Hugo: We also like working with people we know. It’s easy to send an artist in France and email and ask him to do a graphic for your next deck series, but we know so many great designers ourselves, why not work with them? And since nobody is making big money off Dufarge, we can’t afford to pay a big time artists. But those close to us see the work we put in and love being a part of it, so it’s more of a collaboration between friends.

Niels: A great example of that is Koen Taselaar. He’s really booming as an artist right now. The other day some TV show was interviewing him because he was nominated for a big art award and all he talks about is the Sticker Job decks he did for Dufarge. He was so stoked on that project, even though he didn’t even get paid for it.

Hugo: Koen is a good friend of ours. He’s on the Dufarge sticker team, which is kind of the homie squad. There’s a bunch of talented people on that team, and the all help us out with different things.

It seems like you guys just haven’t been corrupted by success. You just do things because you want to, and don’t think about money and other business related stuff that big brands have to consider.
Niels: Exactly.

Hugo: As soon as a business has to provide for your income, you are forced to make different decisions. That’s why HUF still puts out those damn Plant Life socks. We don’t have to think about sales and that’s a blessing.

You guys already mentioned the sticker team, but which skaters have full team status, and why?
Hugo: [Jan Maarten] Sneep was our first team rider. Fun fact: we asked them to be our team rider in the bar next to the one we’re sitting now. He’s responsible for bringing the no comply back to life in Dutch skateboarding. After him we added Dennie ‘Brielle’ Wagner. You see, it’s not about adding the most technical skaters to our squad, it’s about guys that get us hyped to skate. It’s about a certain style or attitude, something that makes you think, “Damn, I wish I could skate like that.” Danny and Sneep both posses that quality. Stefan Scholten recently moved to Germany, so he’s our international team rider. [Laughs] He doesn’t skate as much these days, but he does artwork for our ads and he’s fully down with the team. Marcel Klaver is the latest addition to the squad.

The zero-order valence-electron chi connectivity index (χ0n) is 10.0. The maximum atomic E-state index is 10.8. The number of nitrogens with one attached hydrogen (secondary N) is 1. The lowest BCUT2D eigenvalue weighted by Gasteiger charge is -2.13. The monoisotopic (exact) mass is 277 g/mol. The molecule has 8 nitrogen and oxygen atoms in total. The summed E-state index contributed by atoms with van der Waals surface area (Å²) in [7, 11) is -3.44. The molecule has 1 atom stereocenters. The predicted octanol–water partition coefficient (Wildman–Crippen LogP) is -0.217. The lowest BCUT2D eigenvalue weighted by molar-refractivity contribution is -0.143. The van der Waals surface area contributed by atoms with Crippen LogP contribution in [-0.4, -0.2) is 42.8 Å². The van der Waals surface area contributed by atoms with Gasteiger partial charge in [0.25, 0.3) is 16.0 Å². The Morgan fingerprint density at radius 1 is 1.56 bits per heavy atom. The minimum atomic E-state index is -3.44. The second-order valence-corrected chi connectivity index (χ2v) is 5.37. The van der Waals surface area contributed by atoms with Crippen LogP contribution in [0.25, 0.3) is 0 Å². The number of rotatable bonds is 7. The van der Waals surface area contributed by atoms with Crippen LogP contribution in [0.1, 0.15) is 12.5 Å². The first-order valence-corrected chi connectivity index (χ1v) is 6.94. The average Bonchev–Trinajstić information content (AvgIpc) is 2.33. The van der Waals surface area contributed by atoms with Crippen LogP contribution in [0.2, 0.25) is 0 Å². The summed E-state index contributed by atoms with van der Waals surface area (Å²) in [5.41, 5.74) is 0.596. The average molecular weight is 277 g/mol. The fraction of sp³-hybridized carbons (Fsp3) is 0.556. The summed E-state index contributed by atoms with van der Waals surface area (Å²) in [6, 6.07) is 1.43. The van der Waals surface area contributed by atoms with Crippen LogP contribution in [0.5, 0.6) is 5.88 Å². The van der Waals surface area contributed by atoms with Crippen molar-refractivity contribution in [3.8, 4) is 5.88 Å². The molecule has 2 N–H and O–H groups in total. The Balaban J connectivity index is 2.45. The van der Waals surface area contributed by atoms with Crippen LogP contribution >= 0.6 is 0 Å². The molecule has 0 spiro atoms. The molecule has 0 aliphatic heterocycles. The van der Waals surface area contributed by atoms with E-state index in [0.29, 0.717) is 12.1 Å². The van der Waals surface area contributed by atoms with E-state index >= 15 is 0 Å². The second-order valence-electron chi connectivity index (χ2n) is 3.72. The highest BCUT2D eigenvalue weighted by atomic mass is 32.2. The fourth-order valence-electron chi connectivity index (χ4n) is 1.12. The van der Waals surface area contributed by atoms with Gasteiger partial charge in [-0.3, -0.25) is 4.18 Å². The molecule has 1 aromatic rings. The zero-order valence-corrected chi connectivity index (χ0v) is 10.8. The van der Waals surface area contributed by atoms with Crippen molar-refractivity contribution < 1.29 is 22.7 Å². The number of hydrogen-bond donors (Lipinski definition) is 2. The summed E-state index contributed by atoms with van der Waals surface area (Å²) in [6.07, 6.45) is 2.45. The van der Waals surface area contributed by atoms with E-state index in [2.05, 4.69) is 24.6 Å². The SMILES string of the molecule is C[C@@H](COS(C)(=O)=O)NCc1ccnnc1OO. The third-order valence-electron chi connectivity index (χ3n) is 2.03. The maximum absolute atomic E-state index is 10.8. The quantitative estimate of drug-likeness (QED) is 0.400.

Niels: We stole him from Almost [Skateboards]. [Laughs]

Hugo: Well actually he was out of sponsors, so we put him on our Dufarge pension plan. [Laughs]

Niels: But he’s another guy from our circle of friends and associates. The only guy we added to the team without having a history together was Michael Schaap with his crazy afro. I had seen some photos of him and I was impressed, but when I saw him skating at an event in Rotterdam last year I was blown away. He’s a skate machine with an amazing attitude.

Hugo: I saw him skating and I instantly knew he had to be on Dufarge. His style isn’t the prettiest, it’s kinda sloppy, but he just goes so damn fast. But he also adds to the team outside of skating. He studies photography and shot the lookbook for our recent fanny pack release.

One of the biggest things you’ve done to date is the amazing Rem Koolhaas project. Tell us a little more about that.
Hugo: There’s a spot in Rotterdam, next to the Boymans [van Beuningen] museum which is pretty much a big slab of asphalt. We skate there a lot because it’s just a big, empty space, perfect for flat landing and nerding out. On that asphalt is a big, colorful flag, designed by [famous Dutch architect] Rem Koolhaas.